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Fifteen Science Papers Retracted Over China Illegal Organ Harvesting

organ harvesting

If you have enough money, need organ-transplant surgery, and are so immoral you are willing for a stranger to be killed so you can have their organs, you can travel to China and buy a liver, heart, or kidney. And you only have to wait maybe a month, you know, the time it takes to find a suitable political prisoner to execute and harvest.

Human-rights activists have castigated China for allowing this organ bazaar for years. Now, knowledge of the dark harvest has led to 15 science papers about organ transplantation being retracted out of fear that they were inhumanely and unethically carried out. From the New Scientist story:

Fifteen studies about transplanted organs by researchers in China have been retracted this month due to concerns the work may have used organs from executed prisoners. Three other papers have been the subject of expressions of concern for the same reason, according to the website Retraction Watch which monitors questions raised over published research.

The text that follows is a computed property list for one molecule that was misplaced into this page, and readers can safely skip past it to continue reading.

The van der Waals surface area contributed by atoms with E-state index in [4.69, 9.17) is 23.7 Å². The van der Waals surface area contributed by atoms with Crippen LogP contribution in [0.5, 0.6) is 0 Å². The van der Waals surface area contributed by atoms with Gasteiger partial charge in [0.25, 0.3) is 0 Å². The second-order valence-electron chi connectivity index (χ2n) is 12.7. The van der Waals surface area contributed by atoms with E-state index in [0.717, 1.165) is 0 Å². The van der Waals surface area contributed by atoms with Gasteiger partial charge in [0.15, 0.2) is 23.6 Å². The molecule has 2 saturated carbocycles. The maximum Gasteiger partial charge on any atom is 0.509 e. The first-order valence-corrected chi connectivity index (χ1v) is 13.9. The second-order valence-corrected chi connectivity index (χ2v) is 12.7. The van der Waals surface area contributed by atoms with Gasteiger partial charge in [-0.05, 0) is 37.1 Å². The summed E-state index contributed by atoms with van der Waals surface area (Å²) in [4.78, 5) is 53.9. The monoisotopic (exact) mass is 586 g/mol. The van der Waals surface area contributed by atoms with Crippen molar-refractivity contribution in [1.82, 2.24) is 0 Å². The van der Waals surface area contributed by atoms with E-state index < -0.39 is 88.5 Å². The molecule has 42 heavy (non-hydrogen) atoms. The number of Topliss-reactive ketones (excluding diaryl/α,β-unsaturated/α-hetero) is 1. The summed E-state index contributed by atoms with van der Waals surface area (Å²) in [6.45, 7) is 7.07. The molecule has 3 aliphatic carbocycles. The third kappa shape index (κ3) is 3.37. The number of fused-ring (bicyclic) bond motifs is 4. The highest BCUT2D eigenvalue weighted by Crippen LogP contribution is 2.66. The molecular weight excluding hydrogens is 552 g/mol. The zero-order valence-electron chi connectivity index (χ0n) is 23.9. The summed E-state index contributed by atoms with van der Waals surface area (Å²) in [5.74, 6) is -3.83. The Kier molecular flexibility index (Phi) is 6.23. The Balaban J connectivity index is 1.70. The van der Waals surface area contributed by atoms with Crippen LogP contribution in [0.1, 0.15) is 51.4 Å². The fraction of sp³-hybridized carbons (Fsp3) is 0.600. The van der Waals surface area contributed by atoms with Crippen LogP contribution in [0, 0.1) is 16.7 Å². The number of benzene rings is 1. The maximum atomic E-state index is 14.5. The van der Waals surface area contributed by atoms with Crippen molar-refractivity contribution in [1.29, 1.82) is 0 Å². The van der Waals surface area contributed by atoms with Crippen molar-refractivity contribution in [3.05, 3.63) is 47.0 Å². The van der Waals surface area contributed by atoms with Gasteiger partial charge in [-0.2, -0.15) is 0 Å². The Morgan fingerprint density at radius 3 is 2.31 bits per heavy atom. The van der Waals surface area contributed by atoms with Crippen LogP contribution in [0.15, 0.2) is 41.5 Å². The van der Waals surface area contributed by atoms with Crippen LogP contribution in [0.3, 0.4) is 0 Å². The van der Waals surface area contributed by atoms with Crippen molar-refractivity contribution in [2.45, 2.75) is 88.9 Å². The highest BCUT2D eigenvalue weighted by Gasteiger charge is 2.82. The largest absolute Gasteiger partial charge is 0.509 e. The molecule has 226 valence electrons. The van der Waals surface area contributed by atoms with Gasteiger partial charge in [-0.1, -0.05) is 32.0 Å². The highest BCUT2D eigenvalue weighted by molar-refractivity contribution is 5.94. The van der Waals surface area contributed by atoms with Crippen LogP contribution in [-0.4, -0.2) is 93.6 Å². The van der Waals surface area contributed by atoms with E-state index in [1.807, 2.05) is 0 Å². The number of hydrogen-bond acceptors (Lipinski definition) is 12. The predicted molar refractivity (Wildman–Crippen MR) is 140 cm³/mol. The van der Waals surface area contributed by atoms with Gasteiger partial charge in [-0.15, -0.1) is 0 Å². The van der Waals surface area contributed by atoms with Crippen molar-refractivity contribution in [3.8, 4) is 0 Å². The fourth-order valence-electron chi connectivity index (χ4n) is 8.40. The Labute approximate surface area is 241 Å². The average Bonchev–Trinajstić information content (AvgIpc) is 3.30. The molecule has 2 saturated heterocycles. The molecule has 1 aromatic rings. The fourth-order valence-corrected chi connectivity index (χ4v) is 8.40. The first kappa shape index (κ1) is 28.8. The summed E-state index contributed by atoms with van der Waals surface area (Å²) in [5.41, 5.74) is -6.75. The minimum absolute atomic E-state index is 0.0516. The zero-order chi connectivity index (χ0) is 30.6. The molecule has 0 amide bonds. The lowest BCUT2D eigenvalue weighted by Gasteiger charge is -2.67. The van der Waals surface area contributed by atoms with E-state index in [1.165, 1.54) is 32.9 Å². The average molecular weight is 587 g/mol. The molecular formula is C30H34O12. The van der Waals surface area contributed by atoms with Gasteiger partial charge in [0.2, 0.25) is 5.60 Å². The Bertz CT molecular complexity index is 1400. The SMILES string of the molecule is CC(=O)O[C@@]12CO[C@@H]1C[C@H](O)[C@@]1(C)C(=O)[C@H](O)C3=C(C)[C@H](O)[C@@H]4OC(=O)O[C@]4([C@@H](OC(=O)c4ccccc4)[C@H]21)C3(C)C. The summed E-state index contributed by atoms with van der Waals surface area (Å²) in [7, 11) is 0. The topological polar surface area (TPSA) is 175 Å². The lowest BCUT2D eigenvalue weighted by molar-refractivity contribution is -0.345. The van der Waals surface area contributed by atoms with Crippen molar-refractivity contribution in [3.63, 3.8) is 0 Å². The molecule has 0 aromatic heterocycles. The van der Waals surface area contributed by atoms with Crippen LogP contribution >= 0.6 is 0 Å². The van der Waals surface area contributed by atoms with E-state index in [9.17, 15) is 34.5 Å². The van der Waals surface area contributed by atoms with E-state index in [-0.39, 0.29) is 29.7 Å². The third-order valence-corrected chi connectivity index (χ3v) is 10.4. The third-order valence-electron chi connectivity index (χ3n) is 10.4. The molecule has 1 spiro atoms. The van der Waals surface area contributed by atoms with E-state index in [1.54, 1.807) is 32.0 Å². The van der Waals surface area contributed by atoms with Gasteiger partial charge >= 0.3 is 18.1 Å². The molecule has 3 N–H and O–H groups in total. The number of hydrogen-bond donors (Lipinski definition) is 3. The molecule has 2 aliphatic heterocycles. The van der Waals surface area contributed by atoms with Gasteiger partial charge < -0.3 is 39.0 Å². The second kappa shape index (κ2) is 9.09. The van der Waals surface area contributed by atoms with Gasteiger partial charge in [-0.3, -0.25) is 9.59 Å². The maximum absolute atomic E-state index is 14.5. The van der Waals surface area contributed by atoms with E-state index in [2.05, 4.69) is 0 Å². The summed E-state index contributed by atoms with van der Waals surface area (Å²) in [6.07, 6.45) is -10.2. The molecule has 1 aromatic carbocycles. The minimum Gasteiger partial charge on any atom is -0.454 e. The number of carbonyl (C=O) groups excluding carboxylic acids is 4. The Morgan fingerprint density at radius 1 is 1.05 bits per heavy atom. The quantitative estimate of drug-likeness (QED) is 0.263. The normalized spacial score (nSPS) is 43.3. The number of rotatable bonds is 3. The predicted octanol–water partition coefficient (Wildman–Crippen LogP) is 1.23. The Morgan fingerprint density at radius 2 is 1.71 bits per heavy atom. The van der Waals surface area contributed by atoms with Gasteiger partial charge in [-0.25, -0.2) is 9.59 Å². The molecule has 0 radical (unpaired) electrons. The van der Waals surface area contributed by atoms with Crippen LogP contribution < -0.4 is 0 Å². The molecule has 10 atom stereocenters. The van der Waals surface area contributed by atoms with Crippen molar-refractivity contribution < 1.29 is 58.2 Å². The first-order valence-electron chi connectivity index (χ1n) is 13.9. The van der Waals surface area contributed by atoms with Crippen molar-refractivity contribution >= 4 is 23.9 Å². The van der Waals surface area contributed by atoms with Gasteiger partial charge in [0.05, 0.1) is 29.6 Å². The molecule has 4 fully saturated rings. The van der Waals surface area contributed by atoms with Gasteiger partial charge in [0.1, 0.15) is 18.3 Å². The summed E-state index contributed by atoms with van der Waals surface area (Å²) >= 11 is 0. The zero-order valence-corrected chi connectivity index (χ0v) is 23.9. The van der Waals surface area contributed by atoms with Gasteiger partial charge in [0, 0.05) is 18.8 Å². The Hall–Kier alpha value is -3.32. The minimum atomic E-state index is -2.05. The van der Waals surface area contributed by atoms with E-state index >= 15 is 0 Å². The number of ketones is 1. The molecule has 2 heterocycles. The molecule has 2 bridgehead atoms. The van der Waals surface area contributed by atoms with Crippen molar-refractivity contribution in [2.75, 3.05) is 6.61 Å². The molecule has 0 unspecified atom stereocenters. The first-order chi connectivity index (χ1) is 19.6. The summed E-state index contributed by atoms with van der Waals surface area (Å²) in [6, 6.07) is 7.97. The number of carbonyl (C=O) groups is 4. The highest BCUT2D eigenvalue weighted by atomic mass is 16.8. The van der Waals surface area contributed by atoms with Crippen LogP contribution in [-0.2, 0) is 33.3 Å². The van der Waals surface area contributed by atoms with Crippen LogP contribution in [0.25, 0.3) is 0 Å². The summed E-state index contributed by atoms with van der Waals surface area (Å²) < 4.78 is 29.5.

China’s government said in 2015 that the nation had stopped using organs from executed prisoners, which is illegal according to international conventions. But it is suspected that the practice continues in the country, particularly involving prisoners of conscience.

Based on the recent findings of an independent commission, I don’t think there is any question.

Retracting papers should be just the beginning. Chinese organ-transplant doctors should be barred from international symposia and such events in China should be boycotted, as well as refusing or retracting other honors until the country proves that it no longer countenances kill-and-harvest, whether for sale, research, or otherwise.

I would say that those who participated in the human-rights abuses should be punished in a court of law. But we’re talking China here. Rule of law means little and besides: Communist Party leaders almost surely knew what was (is) going on, so good luck with that.

Photo credit: Jim G, via Flickr.

Cross-posted at The Corner.